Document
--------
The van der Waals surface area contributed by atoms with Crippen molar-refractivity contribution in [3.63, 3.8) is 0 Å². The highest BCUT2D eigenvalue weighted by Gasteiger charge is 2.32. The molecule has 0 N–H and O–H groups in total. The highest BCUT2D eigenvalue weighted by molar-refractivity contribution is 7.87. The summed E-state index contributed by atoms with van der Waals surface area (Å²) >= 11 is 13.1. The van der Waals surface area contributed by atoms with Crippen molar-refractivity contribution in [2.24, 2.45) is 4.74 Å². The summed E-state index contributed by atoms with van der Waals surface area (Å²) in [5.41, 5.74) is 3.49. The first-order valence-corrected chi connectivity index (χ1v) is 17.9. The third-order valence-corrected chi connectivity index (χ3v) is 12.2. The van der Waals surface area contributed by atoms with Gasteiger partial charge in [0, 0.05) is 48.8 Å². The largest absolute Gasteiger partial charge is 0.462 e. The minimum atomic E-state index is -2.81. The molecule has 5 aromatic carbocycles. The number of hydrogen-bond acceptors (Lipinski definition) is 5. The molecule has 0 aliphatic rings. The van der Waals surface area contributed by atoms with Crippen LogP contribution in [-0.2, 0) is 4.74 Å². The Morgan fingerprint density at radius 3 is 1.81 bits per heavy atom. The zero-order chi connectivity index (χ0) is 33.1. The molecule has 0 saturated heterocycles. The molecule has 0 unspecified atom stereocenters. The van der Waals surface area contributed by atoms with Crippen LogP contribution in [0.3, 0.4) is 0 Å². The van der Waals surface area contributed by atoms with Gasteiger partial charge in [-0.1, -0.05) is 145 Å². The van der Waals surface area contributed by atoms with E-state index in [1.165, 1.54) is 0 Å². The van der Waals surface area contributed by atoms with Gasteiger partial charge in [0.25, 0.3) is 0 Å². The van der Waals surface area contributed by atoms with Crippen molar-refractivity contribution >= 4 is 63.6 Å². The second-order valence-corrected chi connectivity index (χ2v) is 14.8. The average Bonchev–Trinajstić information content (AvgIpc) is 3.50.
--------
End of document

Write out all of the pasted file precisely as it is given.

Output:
The van der Waals surface area contributed by atoms with Crippen molar-refractivity contribution in [3.63, 3.8) is 0 Å². The highest BCUT2D eigenvalue weighted by Gasteiger charge is 2.32. The molecule has 0 N–H and O–H groups in total. The highest BCUT2D eigenvalue weighted by molar-refractivity contribution is 7.87. The summed E-state index contributed by atoms with van der Waals surface area (Å²) >= 11 is 13.1. The van der Waals surface area contributed by atoms with Crippen molar-refractivity contribution in [2.24, 2.45) is 4.74 Å². The summed E-state index contributed by atoms with van der Waals surface area (Å²) in [5.41, 5.74) is 3.49. The first-order valence-corrected chi connectivity index (χ1v) is 17.9. The third-order valence-corrected chi connectivity index (χ3v) is 12.2. The van der Waals surface area contributed by atoms with Gasteiger partial charge in [0, 0.05) is 48.8 Å². The largest absolute Gasteiger partial charge is 0.462 e. The minimum atomic E-state index is -2.81. The molecule has 5 aromatic carbocycles. The number of hydrogen-bond acceptors (Lipinski definition) is 5. The molecule has 0 aliphatic rings. The van der Waals surface area contributed by atoms with Crippen LogP contribution in [-0.2, 0) is 4.74 Å². The Morgan fingerprint density at radius 3 is 1.81 bits per heavy atom. The zero-order chi connectivity index (χ0) is 33.1. The molecule has 0 saturated heterocycles. The molecule has 0 unspecified atom stereocenters. The van der Waals surface area contributed by atoms with Crippen LogP contribution in [0.3, 0.4) is 0 Å². The van der Waals surface area contributed by atoms with Gasteiger partial charge in [-0.1, -0.05) is 145 Å². The van der Waals surface area contributed by atoms with E-state index in [1.165, 1.54) is 0 Å². The van der Waals surface area contributed by atoms with Gasteiger partial charge in [0.25, 0.3) is 0 Å². The van der Waals surface area contributed by atoms with Crippen molar-refractivity contribution >= 4 is 63.6 Å². The second-order valence-corrected chi connectivity index (χ2v) is 14.8. The average Bonchev–Trinajstić information content (AvgIpc) is 3.50.